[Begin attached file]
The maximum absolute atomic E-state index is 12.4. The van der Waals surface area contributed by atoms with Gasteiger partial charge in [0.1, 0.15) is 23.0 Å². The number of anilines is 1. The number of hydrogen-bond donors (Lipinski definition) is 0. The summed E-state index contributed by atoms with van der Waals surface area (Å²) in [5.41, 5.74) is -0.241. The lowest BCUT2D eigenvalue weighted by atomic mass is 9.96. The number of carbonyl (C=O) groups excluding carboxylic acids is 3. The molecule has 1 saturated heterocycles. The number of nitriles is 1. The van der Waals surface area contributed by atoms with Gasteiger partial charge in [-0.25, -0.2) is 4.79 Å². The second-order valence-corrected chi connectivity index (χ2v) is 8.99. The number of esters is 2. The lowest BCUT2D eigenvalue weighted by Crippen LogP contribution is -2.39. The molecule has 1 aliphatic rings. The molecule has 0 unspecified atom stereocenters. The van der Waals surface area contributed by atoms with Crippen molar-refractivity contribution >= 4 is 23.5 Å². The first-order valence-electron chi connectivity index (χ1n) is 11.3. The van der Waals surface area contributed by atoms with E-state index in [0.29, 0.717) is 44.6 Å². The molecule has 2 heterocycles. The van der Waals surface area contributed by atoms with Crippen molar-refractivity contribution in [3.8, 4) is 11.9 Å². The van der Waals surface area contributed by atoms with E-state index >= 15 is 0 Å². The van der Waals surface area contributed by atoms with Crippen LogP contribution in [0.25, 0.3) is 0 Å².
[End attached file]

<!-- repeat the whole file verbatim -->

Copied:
The maximum absolute atomic E-state index is 12.4. The van der Waals surface area contributed by atoms with Gasteiger partial charge in [0.1, 0.15) is 23.0 Å². The number of anilines is 1. The number of hydrogen-bond donors (Lipinski definition) is 0. The summed E-state index contributed by atoms with van der Waals surface area (Å²) in [5.41, 5.74) is -0.241. The lowest BCUT2D eigenvalue weighted by atomic mass is 9.96. The number of carbonyl (C=O) groups excluding carboxylic acids is 3. The molecule has 1 saturated heterocycles. The number of nitriles is 1. The van der Waals surface area contributed by atoms with Gasteiger partial charge in [-0.25, -0.2) is 4.79 Å². The second-order valence-corrected chi connectivity index (χ2v) is 8.99. The number of esters is 2. The lowest BCUT2D eigenvalue weighted by Crippen LogP contribution is -2.39. The molecule has 1 aliphatic rings. The molecule has 0 unspecified atom stereocenters. The van der Waals surface area contributed by atoms with Crippen molar-refractivity contribution >= 4 is 23.5 Å². The first-order valence-electron chi connectivity index (χ1n) is 11.3. The van der Waals surface area contributed by atoms with E-state index in [0.29, 0.717) is 44.6 Å². The molecule has 2 heterocycles. The van der Waals surface area contributed by atoms with Crippen molar-refractivity contribution in [3.8, 4) is 11.9 Å². The van der Waals surface area contributed by atoms with E-state index >= 15 is 0 Å². The van der Waals surface area contributed by atoms with Crippen LogP contribution in [0.25, 0.3) is 0 Å².